By LaKeshia N. Myers
August is Black Business Month, a time to celebrate and cherish the many African American-owned businesses across the country. In 2019, there were 134,567 black-owned employer businesses (businesses with more than one employee) across all sectors of the U.S. economy, an 8% increase from the 124,551 black-owned employer businesses. to blacks in 2018, according to the Annual Business Survey of the U.S. Census Bureau. This is important as we are seeing a transition from big box retailers to smaller community stores in most communities. It’s also important for understanding the purchasing power of the 1.2 trillion African Americans.
According to the McKinsey Institute for Black Economic Mobility, “healthy black-owned businesses could be a critical part of closing the black-white wealth gap in the United States, which we believe will cost the economy between $1 trillion and $1.5 trillion (in 2018 dollars) per year by 2028” (McKinsey, 2022).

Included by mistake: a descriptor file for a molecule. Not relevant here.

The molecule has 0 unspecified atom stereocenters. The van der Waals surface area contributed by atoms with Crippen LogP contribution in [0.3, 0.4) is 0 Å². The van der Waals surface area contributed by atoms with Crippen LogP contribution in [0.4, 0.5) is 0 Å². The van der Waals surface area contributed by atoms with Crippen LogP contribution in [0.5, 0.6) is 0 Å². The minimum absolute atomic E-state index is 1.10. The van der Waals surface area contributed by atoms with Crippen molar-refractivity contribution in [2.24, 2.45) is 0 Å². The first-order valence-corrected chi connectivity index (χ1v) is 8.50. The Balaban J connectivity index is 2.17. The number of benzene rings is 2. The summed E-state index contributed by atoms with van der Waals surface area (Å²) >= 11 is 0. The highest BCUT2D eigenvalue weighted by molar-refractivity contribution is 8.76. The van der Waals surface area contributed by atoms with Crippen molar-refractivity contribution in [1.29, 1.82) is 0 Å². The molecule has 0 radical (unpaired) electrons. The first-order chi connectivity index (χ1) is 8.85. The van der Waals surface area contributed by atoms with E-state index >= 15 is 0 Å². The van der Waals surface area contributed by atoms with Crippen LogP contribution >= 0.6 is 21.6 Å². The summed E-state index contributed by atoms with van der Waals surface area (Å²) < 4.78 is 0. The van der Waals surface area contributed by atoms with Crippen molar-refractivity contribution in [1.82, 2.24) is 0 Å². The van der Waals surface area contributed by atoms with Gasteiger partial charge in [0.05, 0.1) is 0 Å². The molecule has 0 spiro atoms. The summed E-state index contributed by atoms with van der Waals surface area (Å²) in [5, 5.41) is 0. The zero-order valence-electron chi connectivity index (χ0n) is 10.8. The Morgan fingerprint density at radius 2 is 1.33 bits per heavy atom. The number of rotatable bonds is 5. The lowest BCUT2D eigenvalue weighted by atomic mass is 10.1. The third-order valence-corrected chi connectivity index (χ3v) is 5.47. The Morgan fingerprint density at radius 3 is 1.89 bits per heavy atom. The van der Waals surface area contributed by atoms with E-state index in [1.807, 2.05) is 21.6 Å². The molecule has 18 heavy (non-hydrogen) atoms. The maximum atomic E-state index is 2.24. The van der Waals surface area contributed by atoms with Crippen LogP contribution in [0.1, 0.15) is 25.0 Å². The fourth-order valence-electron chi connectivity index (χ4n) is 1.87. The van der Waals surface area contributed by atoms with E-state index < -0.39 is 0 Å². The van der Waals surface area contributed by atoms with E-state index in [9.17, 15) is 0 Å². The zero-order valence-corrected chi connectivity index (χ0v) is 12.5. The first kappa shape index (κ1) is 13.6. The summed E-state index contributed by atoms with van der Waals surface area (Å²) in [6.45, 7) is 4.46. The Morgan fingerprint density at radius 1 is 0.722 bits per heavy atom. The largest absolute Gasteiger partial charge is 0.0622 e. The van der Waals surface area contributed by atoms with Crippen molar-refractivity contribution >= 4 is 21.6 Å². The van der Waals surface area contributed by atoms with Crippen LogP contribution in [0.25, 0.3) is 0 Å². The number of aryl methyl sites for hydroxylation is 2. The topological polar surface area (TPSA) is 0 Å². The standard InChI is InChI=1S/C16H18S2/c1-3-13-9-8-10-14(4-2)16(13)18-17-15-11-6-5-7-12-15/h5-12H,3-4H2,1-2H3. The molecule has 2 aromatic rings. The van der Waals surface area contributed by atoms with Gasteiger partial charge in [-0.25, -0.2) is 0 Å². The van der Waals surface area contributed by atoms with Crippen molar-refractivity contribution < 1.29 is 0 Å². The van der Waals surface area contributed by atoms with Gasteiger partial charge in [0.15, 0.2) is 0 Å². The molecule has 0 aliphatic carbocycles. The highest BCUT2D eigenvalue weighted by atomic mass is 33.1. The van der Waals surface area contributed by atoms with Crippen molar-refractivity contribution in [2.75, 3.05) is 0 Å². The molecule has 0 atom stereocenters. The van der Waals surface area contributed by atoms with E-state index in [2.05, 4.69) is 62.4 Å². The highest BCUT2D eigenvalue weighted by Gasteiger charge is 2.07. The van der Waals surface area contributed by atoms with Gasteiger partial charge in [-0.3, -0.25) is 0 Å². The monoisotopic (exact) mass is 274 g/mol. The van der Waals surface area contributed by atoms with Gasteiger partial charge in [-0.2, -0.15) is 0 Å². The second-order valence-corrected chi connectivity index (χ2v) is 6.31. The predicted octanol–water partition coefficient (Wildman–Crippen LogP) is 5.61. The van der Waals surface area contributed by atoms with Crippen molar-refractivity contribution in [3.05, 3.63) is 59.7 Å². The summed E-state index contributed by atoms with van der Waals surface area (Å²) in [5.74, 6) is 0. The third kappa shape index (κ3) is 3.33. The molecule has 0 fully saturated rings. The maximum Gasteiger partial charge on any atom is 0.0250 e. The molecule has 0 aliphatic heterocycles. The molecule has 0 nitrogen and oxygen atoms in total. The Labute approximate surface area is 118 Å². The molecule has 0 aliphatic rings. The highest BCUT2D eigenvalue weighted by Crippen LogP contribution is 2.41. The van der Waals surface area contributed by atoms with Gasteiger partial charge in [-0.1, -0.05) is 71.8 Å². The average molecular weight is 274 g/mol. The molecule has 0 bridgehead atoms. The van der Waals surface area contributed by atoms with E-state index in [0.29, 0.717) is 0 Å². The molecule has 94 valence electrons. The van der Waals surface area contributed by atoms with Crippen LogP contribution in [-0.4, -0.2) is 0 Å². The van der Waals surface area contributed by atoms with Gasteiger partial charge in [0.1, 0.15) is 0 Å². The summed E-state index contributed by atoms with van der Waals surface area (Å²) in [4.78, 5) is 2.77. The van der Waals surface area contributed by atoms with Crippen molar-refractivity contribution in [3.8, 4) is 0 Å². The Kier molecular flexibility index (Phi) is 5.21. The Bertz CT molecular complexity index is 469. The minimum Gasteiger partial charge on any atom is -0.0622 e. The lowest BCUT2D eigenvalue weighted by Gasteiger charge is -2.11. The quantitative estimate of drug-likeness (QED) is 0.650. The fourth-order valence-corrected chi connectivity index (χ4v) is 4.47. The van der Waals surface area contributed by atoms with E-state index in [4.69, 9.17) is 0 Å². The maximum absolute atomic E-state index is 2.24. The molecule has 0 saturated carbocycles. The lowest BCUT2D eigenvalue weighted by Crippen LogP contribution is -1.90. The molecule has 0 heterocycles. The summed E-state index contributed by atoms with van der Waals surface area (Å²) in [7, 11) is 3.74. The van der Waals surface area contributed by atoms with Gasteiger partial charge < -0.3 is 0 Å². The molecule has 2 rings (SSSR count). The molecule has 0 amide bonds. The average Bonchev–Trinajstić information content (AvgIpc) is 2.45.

African American businesses have been integral to stabilizing our community for generations. In Wisconsin, we are fortunate to have the Columbia Savings & Loan Association, the first (and only surviving) black banking institution in the state of Wisconsin. Columbia is one of forty-two black banks in the United States. Established in 1924 by Mr. Wilbur and Mrs. Ardie Halyard, the bank funded home loans for many African-American families and churches in the community.
I make a concerted effort to purchase goods and services from Black-owned businesses whenever possible. For work or play, it is more than likely that a minority provider will offer a service. Understand that these are usually small businesses, offering unique products and directly impacting families. I encourage everyone to explore a new black-owned business by downloading the MKE Black app or picking up a copy of the Wisconsin Black Pages.